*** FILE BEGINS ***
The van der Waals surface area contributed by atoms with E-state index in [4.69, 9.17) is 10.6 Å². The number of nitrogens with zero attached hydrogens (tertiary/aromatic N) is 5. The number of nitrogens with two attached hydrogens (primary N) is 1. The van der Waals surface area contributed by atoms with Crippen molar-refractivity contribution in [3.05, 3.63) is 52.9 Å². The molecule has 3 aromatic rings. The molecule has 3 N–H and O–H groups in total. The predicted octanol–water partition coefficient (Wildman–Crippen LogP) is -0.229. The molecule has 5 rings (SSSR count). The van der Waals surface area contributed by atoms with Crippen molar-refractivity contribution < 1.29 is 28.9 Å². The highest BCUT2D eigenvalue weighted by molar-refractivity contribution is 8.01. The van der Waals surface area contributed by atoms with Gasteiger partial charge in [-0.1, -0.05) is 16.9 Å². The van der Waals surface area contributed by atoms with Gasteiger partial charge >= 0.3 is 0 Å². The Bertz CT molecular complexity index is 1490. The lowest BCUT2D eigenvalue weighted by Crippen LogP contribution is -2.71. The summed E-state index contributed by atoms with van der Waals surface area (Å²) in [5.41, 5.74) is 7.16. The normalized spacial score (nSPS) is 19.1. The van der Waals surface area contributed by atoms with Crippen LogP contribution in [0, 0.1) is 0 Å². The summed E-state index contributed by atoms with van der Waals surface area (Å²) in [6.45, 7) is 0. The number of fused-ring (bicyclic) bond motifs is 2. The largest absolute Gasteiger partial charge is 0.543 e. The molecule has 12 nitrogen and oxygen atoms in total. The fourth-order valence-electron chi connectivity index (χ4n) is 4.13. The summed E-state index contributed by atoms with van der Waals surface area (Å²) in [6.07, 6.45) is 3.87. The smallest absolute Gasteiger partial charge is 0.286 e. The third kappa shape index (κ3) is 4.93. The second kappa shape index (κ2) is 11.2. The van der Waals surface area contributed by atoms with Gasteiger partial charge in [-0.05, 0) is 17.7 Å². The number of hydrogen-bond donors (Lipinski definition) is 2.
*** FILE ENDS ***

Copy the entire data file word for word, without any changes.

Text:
The van der Waals surface area contributed by atoms with E-state index in [4.69, 9.17) is 10.6 Å². The number of nitrogens with zero attached hydrogens (tertiary/aromatic N) is 5. The number of nitrogens with two attached hydrogens (primary N) is 1. The van der Waals surface area contributed by atoms with Crippen molar-refractivity contribution in [3.05, 3.63) is 52.9 Å². The molecule has 3 aromatic rings. The molecule has 3 N–H and O–H groups in total. The predicted octanol–water partition coefficient (Wildman–Crippen LogP) is -0.229. The molecule has 5 rings (SSSR count). The van der Waals surface area contributed by atoms with Crippen molar-refractivity contribution < 1.29 is 28.9 Å². The highest BCUT2D eigenvalue weighted by molar-refractivity contribution is 8.01. The van der Waals surface area contributed by atoms with Gasteiger partial charge in [-0.1, -0.05) is 16.9 Å². The van der Waals surface area contributed by atoms with Gasteiger partial charge >= 0.3 is 0 Å². The Bertz CT molecular complexity index is 1490. The lowest BCUT2D eigenvalue weighted by Crippen LogP contribution is -2.71. The summed E-state index contributed by atoms with van der Waals surface area (Å²) in [5.41, 5.74) is 7.16. The normalized spacial score (nSPS) is 19.1. The van der Waals surface area contributed by atoms with Crippen LogP contribution in [0, 0.1) is 0 Å². The summed E-state index contributed by atoms with van der Waals surface area (Å²) in [6.45, 7) is 0. The number of fused-ring (bicyclic) bond motifs is 2. The largest absolute Gasteiger partial charge is 0.543 e. The molecule has 12 nitrogen and oxygen atoms in total. The fourth-order valence-electron chi connectivity index (χ4n) is 4.13. The summed E-state index contributed by atoms with van der Waals surface area (Å²) in [6.07, 6.45) is 3.87. The smallest absolute Gasteiger partial charge is 0.286 e. The third kappa shape index (κ3) is 4.93. The second kappa shape index (κ2) is 11.2. The van der Waals surface area contributed by atoms with Gasteiger partial charge in [-0.05, 0) is 17.7 Å². The number of hydrogen-bond donors (Lipinski definition) is 2.